Researchers believe interacting with other people who are also having treatment reduces stress levels, leading to better survival prospects
Socialising with others who also have cancer, could potentially improve survival prospects, according to new research.
Patients undergoing chemotherapy who socialise with other sufferers have a 68% risk of dying within five years, scientists from the National Human Genome Research Institute have found.
This is compared to a 69.5% risk if patients are isolated from other sufferers during their treatment, the research adds.
Lead author Jeff Lienert, said: “A two percent difference in survival might not sound like a lot, but it’s pretty substantial. If you saw 5,000 patients in nine years, that two percent improvement would affect 100 people.”
Researchers from the National Human Genome Research Institute and the University of Oxford analysed electronic medical records from 4,691 cancer patients collected between 2000 and 2009 from two major NHS hospitals.
Study participants were all undergoing chemotherapy and had an average age of 59.8.
The researchers investigated the total time patients spent with others cancer sufferers who were also undergoing chemotherapy.
The researchers did not specifically investigate how interacting with other cancer sufferers aids patient survival, however, they speculate it may be due to reduced stress.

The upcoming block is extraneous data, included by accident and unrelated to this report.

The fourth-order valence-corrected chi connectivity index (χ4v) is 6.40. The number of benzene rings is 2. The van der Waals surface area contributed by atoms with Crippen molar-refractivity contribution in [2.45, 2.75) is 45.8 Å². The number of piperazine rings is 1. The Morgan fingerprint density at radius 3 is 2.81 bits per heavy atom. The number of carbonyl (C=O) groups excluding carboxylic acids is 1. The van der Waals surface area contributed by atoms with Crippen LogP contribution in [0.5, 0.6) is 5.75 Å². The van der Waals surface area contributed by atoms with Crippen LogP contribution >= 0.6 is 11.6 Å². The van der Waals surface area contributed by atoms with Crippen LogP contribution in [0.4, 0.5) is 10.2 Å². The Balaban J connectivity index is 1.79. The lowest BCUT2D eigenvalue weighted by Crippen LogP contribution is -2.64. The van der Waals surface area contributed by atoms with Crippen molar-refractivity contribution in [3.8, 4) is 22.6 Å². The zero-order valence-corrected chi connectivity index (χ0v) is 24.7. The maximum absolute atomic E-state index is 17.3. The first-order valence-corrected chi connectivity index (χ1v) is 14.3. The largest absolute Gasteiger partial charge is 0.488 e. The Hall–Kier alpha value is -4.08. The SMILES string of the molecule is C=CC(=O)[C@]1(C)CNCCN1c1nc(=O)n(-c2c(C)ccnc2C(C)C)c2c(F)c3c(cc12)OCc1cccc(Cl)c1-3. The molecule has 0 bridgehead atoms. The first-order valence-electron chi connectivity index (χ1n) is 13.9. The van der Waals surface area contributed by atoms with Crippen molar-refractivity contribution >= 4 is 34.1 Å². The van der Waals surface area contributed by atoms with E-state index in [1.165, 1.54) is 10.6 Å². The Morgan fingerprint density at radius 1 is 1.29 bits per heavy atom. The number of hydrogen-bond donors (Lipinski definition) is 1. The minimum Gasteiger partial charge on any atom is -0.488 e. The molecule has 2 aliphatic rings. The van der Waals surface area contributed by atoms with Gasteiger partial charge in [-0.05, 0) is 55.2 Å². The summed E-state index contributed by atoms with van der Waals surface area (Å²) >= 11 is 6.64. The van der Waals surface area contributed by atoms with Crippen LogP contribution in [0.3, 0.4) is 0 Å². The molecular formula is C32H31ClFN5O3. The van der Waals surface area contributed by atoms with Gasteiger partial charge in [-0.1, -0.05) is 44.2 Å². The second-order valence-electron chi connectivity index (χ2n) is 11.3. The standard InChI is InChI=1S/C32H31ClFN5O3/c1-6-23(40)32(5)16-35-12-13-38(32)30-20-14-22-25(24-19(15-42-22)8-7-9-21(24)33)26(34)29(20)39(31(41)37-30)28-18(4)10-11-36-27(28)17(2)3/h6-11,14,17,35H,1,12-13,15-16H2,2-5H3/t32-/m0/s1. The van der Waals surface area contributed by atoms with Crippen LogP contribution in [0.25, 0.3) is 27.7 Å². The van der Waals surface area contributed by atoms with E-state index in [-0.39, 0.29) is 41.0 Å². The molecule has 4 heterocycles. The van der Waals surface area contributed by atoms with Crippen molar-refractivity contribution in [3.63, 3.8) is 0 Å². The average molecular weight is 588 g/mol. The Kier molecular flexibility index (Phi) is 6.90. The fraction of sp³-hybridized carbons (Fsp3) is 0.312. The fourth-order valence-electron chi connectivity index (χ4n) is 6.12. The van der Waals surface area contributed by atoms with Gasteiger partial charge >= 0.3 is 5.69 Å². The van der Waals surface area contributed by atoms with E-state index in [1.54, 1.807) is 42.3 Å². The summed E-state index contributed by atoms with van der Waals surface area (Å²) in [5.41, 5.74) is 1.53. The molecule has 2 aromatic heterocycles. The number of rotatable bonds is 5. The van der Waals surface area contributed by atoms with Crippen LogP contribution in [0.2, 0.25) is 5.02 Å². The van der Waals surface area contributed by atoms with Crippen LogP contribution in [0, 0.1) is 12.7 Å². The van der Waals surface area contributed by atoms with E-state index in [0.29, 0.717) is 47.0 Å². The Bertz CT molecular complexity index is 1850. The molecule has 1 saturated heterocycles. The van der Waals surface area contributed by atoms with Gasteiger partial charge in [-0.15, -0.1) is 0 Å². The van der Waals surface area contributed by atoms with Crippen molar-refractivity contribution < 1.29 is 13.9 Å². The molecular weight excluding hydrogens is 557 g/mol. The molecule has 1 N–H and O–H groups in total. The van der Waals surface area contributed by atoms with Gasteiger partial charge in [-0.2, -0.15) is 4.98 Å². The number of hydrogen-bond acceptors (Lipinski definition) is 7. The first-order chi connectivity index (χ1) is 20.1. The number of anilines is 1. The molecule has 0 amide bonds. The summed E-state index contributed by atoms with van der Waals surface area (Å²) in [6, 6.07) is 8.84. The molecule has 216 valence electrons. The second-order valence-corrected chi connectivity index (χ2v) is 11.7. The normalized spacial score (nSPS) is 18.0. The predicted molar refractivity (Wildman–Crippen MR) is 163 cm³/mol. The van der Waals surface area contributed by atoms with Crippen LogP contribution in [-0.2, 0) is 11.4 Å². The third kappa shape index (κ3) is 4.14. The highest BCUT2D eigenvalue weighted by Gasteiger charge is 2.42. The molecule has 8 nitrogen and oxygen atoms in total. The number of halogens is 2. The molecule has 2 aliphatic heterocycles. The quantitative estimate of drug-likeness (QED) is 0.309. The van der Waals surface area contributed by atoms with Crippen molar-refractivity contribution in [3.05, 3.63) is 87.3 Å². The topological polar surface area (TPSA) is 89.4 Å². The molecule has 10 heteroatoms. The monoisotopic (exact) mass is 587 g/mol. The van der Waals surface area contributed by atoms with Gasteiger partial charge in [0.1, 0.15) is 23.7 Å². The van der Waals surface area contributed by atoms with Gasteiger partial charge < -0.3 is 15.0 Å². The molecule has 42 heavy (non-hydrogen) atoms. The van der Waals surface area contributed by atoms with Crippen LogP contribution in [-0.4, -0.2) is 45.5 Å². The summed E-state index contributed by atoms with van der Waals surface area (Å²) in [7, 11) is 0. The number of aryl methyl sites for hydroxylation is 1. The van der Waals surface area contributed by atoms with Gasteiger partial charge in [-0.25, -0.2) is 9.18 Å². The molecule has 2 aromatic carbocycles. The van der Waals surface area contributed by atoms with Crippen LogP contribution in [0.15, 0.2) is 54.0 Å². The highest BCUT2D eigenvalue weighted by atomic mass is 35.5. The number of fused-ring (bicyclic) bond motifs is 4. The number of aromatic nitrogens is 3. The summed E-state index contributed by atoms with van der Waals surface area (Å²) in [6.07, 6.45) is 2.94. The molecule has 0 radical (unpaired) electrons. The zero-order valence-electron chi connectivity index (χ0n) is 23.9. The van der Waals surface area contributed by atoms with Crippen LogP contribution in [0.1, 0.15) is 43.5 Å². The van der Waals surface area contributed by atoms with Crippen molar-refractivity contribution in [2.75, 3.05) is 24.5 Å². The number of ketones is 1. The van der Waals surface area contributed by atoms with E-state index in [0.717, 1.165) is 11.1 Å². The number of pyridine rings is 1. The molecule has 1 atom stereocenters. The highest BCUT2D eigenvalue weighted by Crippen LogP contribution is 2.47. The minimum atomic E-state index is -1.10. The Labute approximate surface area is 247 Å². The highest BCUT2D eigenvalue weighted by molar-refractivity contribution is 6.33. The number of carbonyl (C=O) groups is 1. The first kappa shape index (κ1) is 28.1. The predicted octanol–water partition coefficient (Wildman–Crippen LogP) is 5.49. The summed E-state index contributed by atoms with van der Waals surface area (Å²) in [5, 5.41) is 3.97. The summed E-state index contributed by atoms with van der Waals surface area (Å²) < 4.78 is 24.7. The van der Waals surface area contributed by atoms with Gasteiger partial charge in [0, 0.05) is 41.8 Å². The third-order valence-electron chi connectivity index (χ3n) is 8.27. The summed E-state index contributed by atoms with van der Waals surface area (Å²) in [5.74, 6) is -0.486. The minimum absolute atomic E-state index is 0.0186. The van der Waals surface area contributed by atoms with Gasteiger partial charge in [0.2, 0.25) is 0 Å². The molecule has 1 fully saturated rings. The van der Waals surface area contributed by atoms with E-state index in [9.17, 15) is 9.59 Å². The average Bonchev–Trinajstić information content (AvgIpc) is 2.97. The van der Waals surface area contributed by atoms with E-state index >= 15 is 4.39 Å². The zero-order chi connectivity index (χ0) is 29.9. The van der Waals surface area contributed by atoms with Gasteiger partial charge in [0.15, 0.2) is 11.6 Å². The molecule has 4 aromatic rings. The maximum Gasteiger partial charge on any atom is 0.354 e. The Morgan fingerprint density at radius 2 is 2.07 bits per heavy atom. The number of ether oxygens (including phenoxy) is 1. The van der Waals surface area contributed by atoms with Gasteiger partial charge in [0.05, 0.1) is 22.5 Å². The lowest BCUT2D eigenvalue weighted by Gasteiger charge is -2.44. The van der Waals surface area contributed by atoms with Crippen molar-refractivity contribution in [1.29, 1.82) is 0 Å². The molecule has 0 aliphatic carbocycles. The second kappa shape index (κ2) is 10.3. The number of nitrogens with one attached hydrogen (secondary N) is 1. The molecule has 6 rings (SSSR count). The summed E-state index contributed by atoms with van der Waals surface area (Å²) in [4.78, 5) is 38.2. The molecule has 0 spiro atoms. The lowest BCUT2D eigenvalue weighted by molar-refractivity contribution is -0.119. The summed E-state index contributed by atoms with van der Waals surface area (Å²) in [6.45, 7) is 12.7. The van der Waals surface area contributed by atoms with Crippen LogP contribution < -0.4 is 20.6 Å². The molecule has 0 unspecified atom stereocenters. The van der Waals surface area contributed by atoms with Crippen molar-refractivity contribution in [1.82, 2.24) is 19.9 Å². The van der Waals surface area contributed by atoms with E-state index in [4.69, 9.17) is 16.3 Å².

Liener said: “When you’re stressed, stress hormones such as adrenaline are released, resulting in a fight or flight response.
“If you are then unable to fight or fly, such as in chemotherapy, these hormones can build up.”
The researchers expect visits from non-cancer sufferers has a similar, or greater, effect on patient survival.
Liener added: “Positive social support during the exact moments of greatest stress is crucial.
“If you have a friend with cancer, keeping him or her company during chemotherapy probably will help reduce their stress.
“The impact is likely to be as effective, and possibly more effective, than cancer patients interacting with other cancer patients.”
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